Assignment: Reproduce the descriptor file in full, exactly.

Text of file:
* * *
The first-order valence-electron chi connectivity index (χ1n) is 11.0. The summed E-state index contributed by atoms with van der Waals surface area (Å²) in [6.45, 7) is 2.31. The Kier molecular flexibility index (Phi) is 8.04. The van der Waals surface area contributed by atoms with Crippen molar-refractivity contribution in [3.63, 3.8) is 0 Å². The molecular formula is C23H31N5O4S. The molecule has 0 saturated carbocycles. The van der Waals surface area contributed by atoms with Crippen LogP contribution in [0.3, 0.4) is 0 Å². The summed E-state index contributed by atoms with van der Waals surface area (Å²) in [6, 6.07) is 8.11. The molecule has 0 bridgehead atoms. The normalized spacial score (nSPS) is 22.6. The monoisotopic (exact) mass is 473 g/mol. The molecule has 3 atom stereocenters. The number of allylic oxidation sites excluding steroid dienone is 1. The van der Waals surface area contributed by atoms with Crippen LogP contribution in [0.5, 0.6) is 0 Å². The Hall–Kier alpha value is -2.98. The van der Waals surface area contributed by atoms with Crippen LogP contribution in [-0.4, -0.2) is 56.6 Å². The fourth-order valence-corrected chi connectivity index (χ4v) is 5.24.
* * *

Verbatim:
The first-order valence-electron chi connectivity index (χ1n) is 11.0. The summed E-state index contributed by atoms with van der Waals surface area (Å²) in [6.45, 7) is 2.31. The Kier molecular flexibility index (Phi) is 8.04. The van der Waals surface area contributed by atoms with Crippen molar-refractivity contribution in [3.63, 3.8) is 0 Å². The molecular formula is C23H31N5O4S. The molecule has 0 saturated carbocycles. The van der Waals surface area contributed by atoms with Crippen LogP contribution in [0.3, 0.4) is 0 Å². The summed E-state index contributed by atoms with van der Waals surface area (Å²) in [6, 6.07) is 8.11. The molecule has 0 bridgehead atoms. The normalized spacial score (nSPS) is 22.6. The monoisotopic (exact) mass is 473 g/mol. The molecule has 3 atom stereocenters. The number of allylic oxidation sites excluding steroid dienone is 1. The van der Waals surface area contributed by atoms with Crippen LogP contribution in [0.5, 0.6) is 0 Å². The Hall–Kier alpha value is -2.98. The van der Waals surface area contributed by atoms with Crippen LogP contribution in [-0.4, -0.2) is 56.6 Å². The fourth-order valence-corrected chi connectivity index (χ4v) is 5.24.